The whole person

Discussion in 'Naval Academy - USNA' started by 93Sir, Oct 23, 2014.

  1. 93Sir

    93Sir Member

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    I see a lot of talk about test scores, athletics, leadership, etc. as the ticket to admission. I spent a little time looking over the 'mailbox stalkers' from April, 2012. I could not believe the test scores, athletics and club participation/leadership of the candidates receiving TWE's. Many candidates had 32/700 on Math and English scores, max CFA scores, boy state, club president, varsity captains, etc. All of these candidates were off the chart ideal, yet TWE'd. Does anyone have any insight into how admissions pick their 'whole person' with accomplishments like these? Candidates with far lower test/academic scores get appointments while more scholastically qualified athletes and leaders head to plan B. I know it's a mystery really but where in the process does the whole person get identified? Is it just that 'something' that the BG officer sees (or doesn't see) and either gets written or not said? Combined with maybe NASS reports, teacher/guidance recs? Something somewhere sets these kids apart from the written profile. I'm fascinated with the process and where that separation occurs. BG's...is there "code" talk for that true SA type in your write ups? :rockon:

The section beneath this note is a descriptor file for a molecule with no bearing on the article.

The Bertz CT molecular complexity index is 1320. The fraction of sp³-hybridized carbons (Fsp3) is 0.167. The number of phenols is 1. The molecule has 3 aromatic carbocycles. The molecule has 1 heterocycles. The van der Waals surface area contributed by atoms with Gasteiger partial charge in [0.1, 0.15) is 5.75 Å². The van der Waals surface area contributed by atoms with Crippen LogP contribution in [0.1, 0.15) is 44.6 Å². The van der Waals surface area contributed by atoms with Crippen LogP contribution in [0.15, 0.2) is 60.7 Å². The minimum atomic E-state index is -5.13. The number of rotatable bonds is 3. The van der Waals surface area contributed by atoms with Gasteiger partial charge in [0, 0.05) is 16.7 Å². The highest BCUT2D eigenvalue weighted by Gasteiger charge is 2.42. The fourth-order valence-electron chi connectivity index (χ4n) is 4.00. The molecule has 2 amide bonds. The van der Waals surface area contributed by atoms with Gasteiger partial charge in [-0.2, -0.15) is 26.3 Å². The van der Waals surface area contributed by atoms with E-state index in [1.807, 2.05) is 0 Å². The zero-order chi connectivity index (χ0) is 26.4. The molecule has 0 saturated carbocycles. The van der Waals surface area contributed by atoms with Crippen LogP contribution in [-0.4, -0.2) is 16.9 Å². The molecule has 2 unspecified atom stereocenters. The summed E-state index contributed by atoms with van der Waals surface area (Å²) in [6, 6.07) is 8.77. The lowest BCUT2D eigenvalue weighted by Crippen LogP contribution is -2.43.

Last edited: Oct 23, 2014
  2. Naval padre

    Naval padre Member

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    I agree with your assessment; plenty of qualified kids. My son received a LOA dated Sept. 11 and is now scheduled to interview both Senators on Nov 1. He is also waiting to hear back from his congressman. As much as I would like to think my son is "special", his overall measureables is on par with others I have read on this thread. One thing that I believe helped him was his face to face time with other cadets during his Summer Session, very good BGO interview and he was fortunate to have the opportunity to meet with the Dean of Admissions one on one. He also happens to be a very mature kid.

    Otherwise I couldn't tell you why he received an LOA. Btw he has plan B and C in action already; not taking anything for granted.

    Good Luck to all!!
     
  3. Semper Fidelis

    Semper Fidelis New Member